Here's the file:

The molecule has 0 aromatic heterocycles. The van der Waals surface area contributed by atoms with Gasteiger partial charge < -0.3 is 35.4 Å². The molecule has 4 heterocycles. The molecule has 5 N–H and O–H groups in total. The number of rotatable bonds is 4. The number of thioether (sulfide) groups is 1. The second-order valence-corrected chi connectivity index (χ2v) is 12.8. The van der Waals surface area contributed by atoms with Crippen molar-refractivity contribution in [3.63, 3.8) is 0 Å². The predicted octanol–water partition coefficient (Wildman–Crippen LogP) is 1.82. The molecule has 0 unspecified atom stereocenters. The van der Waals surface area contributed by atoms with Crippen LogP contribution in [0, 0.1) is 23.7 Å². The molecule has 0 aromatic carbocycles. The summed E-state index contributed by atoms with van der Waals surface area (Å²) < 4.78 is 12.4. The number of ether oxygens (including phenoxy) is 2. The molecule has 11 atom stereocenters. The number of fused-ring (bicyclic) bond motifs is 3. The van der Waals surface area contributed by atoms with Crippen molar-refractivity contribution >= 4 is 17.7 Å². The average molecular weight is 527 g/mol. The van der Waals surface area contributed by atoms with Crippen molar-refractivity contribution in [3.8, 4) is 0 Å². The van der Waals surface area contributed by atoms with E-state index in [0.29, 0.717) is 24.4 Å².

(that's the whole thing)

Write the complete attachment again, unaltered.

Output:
The molecule has 0 aromatic heterocycles. The van der Waals surface area contributed by atoms with Gasteiger partial charge < -0.3 is 35.4 Å². The molecule has 4 heterocycles. The molecule has 5 N–H and O–H groups in total. The number of rotatable bonds is 4. The number of thioether (sulfide) groups is 1. The second-order valence-corrected chi connectivity index (χ2v) is 12.8. The van der Waals surface area contributed by atoms with Crippen molar-refractivity contribution in [3.63, 3.8) is 0 Å². The predicted octanol–water partition coefficient (Wildman–Crippen LogP) is 1.82. The molecule has 0 unspecified atom stereocenters. The van der Waals surface area contributed by atoms with Crippen LogP contribution in [0, 0.1) is 23.7 Å². The molecule has 0 aromatic carbocycles. The summed E-state index contributed by atoms with van der Waals surface area (Å²) < 4.78 is 12.4. The number of ether oxygens (including phenoxy) is 2. The molecule has 11 atom stereocenters. The number of fused-ring (bicyclic) bond motifs is 3. The van der Waals surface area contributed by atoms with Crippen molar-refractivity contribution >= 4 is 17.7 Å². The average molecular weight is 527 g/mol. The van der Waals surface area contributed by atoms with Crippen molar-refractivity contribution in [3.8, 4) is 0 Å². The van der Waals surface area contributed by atoms with E-state index in [0.29, 0.717) is 24.4 Å².